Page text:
|THE ROBINSON LIBRARY|
|The Robinson Library >> American History >> United States: General History and Description >> Revolution to Civil War, 1775/1783-1861 >> Individual Biography, A-Z|
aka John Randolph of Roanoke; Congressman, Senator
John Randolph was born in Cawsons, Virginia, on June 2, 1773, the son of John and Frances (Bland) Randolph. He was educated by private tutors and at private schools, and studied briefly at both the College of New Jersey (now Princeton University) and Columbia College. He subsequently studied law in Philadelphia, but never practiced.
Randolph was first elected to the U.S. House of Representatives in 1798, and was subsequently re-elected five times (serving from March 4, 1799 to March 3, 1813). In January 1804, he was one of the managers appointed to conduct the impeachment proceedings against Judge John Pickering. He held a similar position in December of that same year, this time against Supreme Court Justice Samuel Chase. In June 1807, Randolph was the foreman of the Grand Jury in Richmond that was charged with considering an indictment of Aaron Burr and others for treason. By the end of the review he was angry with President Thomas Jefferson for supporting General James Wilkinson, Burr's chief accuser, whom Randolph considered a less than a reputable and honorable person.
An ardent opponent of the War of 1812, Randolph lost his bid for another term in 1812, but was returned to the House in 1814, and served from March 4, 1815 to March 3, 1817. He was not a candidate for re-election in 1816, but was again returned to the House in 1818, serving this time from March 4, 1819 to December 26, 1825, when he resigned from the House to accept appointment to the Senate seat vacated by the resignation of James Barbour. During his tenure in the Senate he talked for several days in opposition to a series of measures proposed by President John Quincy Adams that he argued would advantage the emerging industrial powers of New England at the expense of the Southern states. This series of speeches was the first Senate filibuster. He lost his bid for a full term in the Senate in 1826, but was returned to the House, serving this time from March 4, 1827 to March 3, 1829. He was not a candidate for re-election in 1828.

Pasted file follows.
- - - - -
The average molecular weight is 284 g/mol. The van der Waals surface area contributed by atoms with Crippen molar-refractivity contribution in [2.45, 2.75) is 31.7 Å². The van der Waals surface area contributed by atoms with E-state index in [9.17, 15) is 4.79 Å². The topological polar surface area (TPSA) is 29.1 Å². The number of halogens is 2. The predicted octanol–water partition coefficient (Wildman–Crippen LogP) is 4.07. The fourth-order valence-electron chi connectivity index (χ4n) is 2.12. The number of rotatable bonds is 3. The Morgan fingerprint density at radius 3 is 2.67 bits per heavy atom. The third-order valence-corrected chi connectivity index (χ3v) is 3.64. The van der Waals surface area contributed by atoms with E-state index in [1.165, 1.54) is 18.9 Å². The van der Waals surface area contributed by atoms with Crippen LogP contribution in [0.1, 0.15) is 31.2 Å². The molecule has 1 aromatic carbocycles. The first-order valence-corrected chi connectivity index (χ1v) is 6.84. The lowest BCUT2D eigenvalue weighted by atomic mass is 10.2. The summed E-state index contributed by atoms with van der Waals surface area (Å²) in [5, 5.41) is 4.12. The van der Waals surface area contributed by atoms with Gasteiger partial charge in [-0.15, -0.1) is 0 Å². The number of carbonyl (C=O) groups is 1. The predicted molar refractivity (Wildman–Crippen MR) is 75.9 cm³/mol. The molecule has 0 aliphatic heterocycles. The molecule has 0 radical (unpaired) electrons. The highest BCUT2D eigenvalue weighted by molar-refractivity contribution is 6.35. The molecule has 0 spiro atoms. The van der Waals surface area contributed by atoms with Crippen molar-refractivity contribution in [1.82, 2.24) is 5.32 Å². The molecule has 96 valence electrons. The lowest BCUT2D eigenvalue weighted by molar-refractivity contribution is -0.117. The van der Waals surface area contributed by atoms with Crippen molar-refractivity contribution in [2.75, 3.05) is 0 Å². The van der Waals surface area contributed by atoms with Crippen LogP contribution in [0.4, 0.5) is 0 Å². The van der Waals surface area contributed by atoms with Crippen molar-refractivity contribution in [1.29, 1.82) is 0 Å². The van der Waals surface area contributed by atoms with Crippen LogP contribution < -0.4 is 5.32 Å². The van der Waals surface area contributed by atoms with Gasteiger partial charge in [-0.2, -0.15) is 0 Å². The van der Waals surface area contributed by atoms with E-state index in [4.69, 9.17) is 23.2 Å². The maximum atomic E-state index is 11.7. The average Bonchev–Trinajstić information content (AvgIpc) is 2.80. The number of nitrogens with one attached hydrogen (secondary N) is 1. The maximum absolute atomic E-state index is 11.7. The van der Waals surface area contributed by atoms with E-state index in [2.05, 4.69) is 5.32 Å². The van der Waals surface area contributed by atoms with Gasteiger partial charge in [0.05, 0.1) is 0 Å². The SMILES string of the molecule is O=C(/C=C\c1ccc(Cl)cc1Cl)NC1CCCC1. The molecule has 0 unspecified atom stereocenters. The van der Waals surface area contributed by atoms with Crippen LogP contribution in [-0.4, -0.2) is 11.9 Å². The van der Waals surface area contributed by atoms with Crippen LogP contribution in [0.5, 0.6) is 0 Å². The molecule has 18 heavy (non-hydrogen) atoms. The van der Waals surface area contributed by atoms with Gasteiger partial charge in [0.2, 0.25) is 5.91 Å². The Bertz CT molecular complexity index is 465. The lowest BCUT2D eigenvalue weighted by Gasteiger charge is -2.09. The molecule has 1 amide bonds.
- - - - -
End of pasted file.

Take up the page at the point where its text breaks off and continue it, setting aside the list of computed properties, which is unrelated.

Randolph was a member of the Virginia constitutional convention at Richmond in 1829. He was subsequently appointed United States Minister to Russia by President Andrew Jackson, in which capacity he served from May to September, 1830, when he resigned. He was returned to the House in 1832, and this time served from March 4, 1833 until his death in Philadelphia on May 24, 1833. Originally buried at his estate in Charlotte County, Virginia, he was later reintered at Hollywood Cemetery in Richmond.
Throughout his career Randolph was a firm believer in states' rights. Like John Calhoun, he opposed the national bank and protective tariffs. Bitterly opposing the Missouri Compromise of 1820 on the grounds that the law amounted to federal intrusion into areas where it lacked a constitutional mandate, he became a lifelong enemy of Henry Clay. Their dispute over the Missouri Compromise and Clay's support of John Quincy Adams in the election of 1824 led to a bloodless duel in 1826. Although he professed to dislike slavery, Randolph owned hundreds of slaves and maintained that the federal government had no constitutional right to legislate on the institution of slavery. He did, however, free all of his slaves in his will.
|The Robinson Library
>> American History
States: General History and Description >> Revolution to Civil War, 1775/1783-1861 >> Individual Biography, A-Z
This page was last updated on May 25, 2017.